27 Apr Care Everywhere network links Milwaukee medical records systems for better patient care
MILWAUKEE — Froedtert & Community Health is the second hospital organization in the nation and the first in the Midwest to join a new network that lets disparate healthcare providers share medical records. Called Care Everywhere, the network enables the electronic exchange of medical information over the Internet in seconds, giving physicians the information they need to immediately begin treating a patient.
According to Epic Systems of Verona, Wisconsin, developer of the application, Care Eveywhere provides a framework for interoperability, so that wherever the patient goes – whether between healthcare systems in the same town or across state and national borders – the clinicians caring for her can have the information they need. Information can come from another Epic system, a non-Epic electronic medical record (EMR) that complies with industry standards, or directly from the patient.
The Care Everywhere network is a nationwide information exchange among separate Epic electronic medical records systems. The three hospitals that make up Froedtert & Community Health—St. Joseph’s, Community Memorial Hospital in Menomonee Falls, and Froedtert—as well as the West Bend Clinic all use the Epic system to manage electronic medical records, but as is typical throughout the healthcare industry, the systems are configured differently so they can’t exchange information. The Care Everywhere network bridges the gap.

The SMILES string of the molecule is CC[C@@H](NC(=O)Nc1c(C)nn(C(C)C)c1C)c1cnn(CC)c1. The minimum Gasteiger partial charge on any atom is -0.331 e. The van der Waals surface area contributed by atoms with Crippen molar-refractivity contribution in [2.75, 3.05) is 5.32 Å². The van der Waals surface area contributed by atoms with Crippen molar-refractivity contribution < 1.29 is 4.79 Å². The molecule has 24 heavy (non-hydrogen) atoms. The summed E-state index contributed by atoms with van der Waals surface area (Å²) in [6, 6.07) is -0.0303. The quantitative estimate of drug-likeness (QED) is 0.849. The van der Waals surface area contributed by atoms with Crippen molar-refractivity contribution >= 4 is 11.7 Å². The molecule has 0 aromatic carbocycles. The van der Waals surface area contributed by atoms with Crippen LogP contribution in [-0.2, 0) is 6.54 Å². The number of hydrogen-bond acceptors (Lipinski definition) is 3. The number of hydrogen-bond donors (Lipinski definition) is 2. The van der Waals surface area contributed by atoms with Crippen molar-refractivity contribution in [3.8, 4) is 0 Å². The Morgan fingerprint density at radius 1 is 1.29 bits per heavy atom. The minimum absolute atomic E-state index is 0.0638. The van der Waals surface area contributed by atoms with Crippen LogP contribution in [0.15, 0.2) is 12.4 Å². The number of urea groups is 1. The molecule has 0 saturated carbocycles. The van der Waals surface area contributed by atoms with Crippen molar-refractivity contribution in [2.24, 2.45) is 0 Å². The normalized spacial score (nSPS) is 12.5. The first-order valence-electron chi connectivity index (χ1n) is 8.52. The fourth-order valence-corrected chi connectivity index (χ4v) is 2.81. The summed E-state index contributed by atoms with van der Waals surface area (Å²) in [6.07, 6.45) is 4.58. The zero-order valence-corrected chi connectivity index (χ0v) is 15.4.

“Care Everywhere solves a major problem in the transition to electronic health records by creating a pathway for separate organizations to exchange information,” said Rick Gillis, MD, medical director of health information for Froedtert Hospital and associate dean for clinical informatics at the Medical College of Wisconsin. “Until now, hospitals and clinics had to be on the same computer system, configured exactly the same way, to share information. Care Everywhere creates a bridge between systems, enabling doctors to quickly see a patient’s medical history, previous diagnoses, lab tests, medications, allergies, physician’s notes—the crucial information they need to provide timely, appropriate care.”
Gillis said the Care Everywhere upgrade cost about $60,000 and was accomplished in about six weeks. “Building a new system would have cost millions and taken at least a year,” he said. “Now, as more West Bend patients are being seen by Medical College of Wisconsin doctors, Care Everywhere helps ensure they receive coordinated, cost-effective care.”
According to Epic Systems, its customers include many of the nation’s largest healthcare providers, representing some 70 million patients’ medical information. The Care Everywhere network is a means of linking these organizations without having to invest in rebuilding computer systems.
“Care Everywhere a big step toward tying healthcare information systems together for better care,” Gillis said. “Our experience shows it can be done quickly and affordably.”